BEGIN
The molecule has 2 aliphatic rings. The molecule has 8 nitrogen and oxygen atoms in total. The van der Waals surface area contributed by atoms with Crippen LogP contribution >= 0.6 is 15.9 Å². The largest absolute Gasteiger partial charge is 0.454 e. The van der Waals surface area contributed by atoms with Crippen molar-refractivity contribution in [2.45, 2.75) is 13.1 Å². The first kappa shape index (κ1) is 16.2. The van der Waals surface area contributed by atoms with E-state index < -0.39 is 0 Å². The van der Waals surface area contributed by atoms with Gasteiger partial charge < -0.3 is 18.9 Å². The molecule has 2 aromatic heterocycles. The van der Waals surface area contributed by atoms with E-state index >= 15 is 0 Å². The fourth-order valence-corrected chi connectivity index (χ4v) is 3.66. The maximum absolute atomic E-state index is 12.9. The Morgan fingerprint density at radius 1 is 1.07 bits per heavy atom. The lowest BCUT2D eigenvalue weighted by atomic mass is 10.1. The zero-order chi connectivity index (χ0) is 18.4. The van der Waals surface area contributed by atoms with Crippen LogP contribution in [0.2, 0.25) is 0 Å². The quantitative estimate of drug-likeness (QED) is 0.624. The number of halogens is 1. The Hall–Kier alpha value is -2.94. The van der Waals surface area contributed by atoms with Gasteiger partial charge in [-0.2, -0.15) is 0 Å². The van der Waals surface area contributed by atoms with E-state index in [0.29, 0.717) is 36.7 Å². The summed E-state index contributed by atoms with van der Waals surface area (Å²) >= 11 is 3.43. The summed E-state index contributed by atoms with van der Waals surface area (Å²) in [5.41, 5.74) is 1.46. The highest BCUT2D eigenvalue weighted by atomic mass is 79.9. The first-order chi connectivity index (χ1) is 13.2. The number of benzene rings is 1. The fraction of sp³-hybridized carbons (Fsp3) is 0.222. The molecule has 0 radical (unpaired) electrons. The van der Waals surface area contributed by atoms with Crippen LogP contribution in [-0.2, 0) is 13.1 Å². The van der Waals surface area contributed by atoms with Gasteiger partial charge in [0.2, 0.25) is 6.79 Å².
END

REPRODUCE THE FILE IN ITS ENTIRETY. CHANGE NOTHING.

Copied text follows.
The molecule has 2 aliphatic rings. The molecule has 8 nitrogen and oxygen atoms in total. The van der Waals surface area contributed by atoms with Crippen LogP contribution >= 0.6 is 15.9 Å². The largest absolute Gasteiger partial charge is 0.454 e. The van der Waals surface area contributed by atoms with Crippen molar-refractivity contribution in [2.45, 2.75) is 13.1 Å². The first kappa shape index (κ1) is 16.2. The van der Waals surface area contributed by atoms with E-state index < -0.39 is 0 Å². The van der Waals surface area contributed by atoms with Gasteiger partial charge < -0.3 is 18.9 Å². The molecule has 2 aromatic heterocycles. The van der Waals surface area contributed by atoms with E-state index >= 15 is 0 Å². The fourth-order valence-corrected chi connectivity index (χ4v) is 3.66. The maximum absolute atomic E-state index is 12.9. The Morgan fingerprint density at radius 1 is 1.07 bits per heavy atom. The lowest BCUT2D eigenvalue weighted by atomic mass is 10.1. The zero-order chi connectivity index (χ0) is 18.4. The van der Waals surface area contributed by atoms with Crippen LogP contribution in [0.2, 0.25) is 0 Å². The quantitative estimate of drug-likeness (QED) is 0.624. The number of halogens is 1. The Hall–Kier alpha value is -2.94. The van der Waals surface area contributed by atoms with Gasteiger partial charge in [-0.2, -0.15) is 0 Å². The van der Waals surface area contributed by atoms with E-state index in [0.29, 0.717) is 36.7 Å². The summed E-state index contributed by atoms with van der Waals surface area (Å²) >= 11 is 3.43. The summed E-state index contributed by atoms with van der Waals surface area (Å²) in [5.41, 5.74) is 1.46. The highest BCUT2D eigenvalue weighted by atomic mass is 79.9. The first-order chi connectivity index (χ1) is 13.2. The number of benzene rings is 1. The fraction of sp³-hybridized carbons (Fsp3) is 0.222. The molecule has 0 radical (unpaired) electrons. The van der Waals surface area contributed by atoms with Crippen LogP contribution in [-0.2, 0) is 13.1 Å². The van der Waals surface area contributed by atoms with Gasteiger partial charge in [0.2, 0.25) is 6.79 Å².